At the level of individual psychology, different people are different. Shocking as it is to professional politicians (and maybe readers of political blogs), most people don’t care a whole lot about big causes. If I devote my energies to starting and running my dry cleaning business and helping to raise my kids, am I a lesser person that my neighbor who works full-time at Human Rights Watch? Surely, it is more realistic and humane to think of a healthy society as a mosaic in which different people play different roles based on temperament and circumstance.
More importantly for a presidential candidate, at the political level, would the United States really be better off if everybody spent less time at the office and devoted more of it to ameliorating global warming, stopping the killing in Darfur and joining the Peace Corps? If the U.S. were not the largest and most productive economy in the world, it would not have the world’s most powerful military, it would not have the luxury of trying to solve problems from sub-Saharan Africa to the Middle East, it would not have created awe-inspiring collective achievements like getting to the moon, and the vast majority of poor households in America would not have already have TVs, cars and air conditioning.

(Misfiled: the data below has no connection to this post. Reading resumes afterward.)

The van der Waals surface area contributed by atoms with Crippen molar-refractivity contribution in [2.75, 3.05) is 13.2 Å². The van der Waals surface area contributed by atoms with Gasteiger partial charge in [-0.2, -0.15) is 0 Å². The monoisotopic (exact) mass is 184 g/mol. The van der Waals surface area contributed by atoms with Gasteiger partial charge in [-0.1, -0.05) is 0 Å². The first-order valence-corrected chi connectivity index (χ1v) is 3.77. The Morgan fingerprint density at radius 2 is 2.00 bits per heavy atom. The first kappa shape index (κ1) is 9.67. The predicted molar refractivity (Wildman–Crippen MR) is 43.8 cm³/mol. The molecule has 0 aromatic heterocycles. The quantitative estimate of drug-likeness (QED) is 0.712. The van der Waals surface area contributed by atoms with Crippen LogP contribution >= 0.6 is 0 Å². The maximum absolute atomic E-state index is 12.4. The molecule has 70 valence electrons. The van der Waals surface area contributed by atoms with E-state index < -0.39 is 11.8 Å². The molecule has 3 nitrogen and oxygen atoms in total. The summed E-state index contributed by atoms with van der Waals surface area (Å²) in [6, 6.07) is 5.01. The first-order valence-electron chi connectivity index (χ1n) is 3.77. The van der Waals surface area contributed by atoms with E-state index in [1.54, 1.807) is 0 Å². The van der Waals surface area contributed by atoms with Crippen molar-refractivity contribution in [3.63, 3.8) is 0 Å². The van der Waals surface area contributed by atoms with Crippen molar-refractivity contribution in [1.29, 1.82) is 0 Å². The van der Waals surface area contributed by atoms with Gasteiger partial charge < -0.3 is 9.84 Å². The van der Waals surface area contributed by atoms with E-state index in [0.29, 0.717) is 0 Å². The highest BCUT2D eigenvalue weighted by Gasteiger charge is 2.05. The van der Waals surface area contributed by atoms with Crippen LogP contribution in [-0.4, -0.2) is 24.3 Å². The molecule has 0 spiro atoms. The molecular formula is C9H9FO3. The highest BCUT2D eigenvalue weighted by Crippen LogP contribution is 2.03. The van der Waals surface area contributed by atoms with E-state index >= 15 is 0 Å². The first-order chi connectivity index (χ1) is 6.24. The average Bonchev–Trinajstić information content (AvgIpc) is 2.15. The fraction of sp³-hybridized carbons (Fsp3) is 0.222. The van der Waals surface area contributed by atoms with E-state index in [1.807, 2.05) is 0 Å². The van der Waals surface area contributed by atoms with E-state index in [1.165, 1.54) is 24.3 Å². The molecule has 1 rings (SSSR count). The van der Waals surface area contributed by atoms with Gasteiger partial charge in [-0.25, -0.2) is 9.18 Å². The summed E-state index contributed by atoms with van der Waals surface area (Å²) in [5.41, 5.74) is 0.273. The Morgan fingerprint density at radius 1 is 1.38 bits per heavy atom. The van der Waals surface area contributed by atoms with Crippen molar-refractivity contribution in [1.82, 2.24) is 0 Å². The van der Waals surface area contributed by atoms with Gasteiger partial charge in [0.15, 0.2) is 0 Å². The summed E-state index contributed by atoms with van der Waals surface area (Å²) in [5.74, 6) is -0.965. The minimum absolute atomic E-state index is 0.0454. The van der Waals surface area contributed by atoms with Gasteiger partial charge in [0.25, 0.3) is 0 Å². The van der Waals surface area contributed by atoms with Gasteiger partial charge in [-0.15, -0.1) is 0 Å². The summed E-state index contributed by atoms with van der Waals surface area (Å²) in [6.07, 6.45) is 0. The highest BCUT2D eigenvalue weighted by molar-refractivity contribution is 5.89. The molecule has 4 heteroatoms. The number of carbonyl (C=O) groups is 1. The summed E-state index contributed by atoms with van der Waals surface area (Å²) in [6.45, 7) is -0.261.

Where do you think all of this wealth comes from? I’ll give you a hint: not from protest rallies, public-interest internships and petition drives. One thing that reliably motivates people to work hard and produce economic output is the promise of getting more money so that they can buy things they want (a.k.a. “the big house and the nice suits”). This isn’t quite as romantic as losing yourself in service to others, but it seems to work pretty well.
Obama is not alone in de-emphasizing this. His formulation of “it’s only when you hitch your wagon to something larger than yourself that you realize your true potential” is amazingly close to John McCain’s frequent invocation of “some purpose higher than self-interest”. While McCain obviously has a more militaristic view of this kind of service than Obama does, he also appears to me to find life in the commercial world as morally inferior to a life of public service.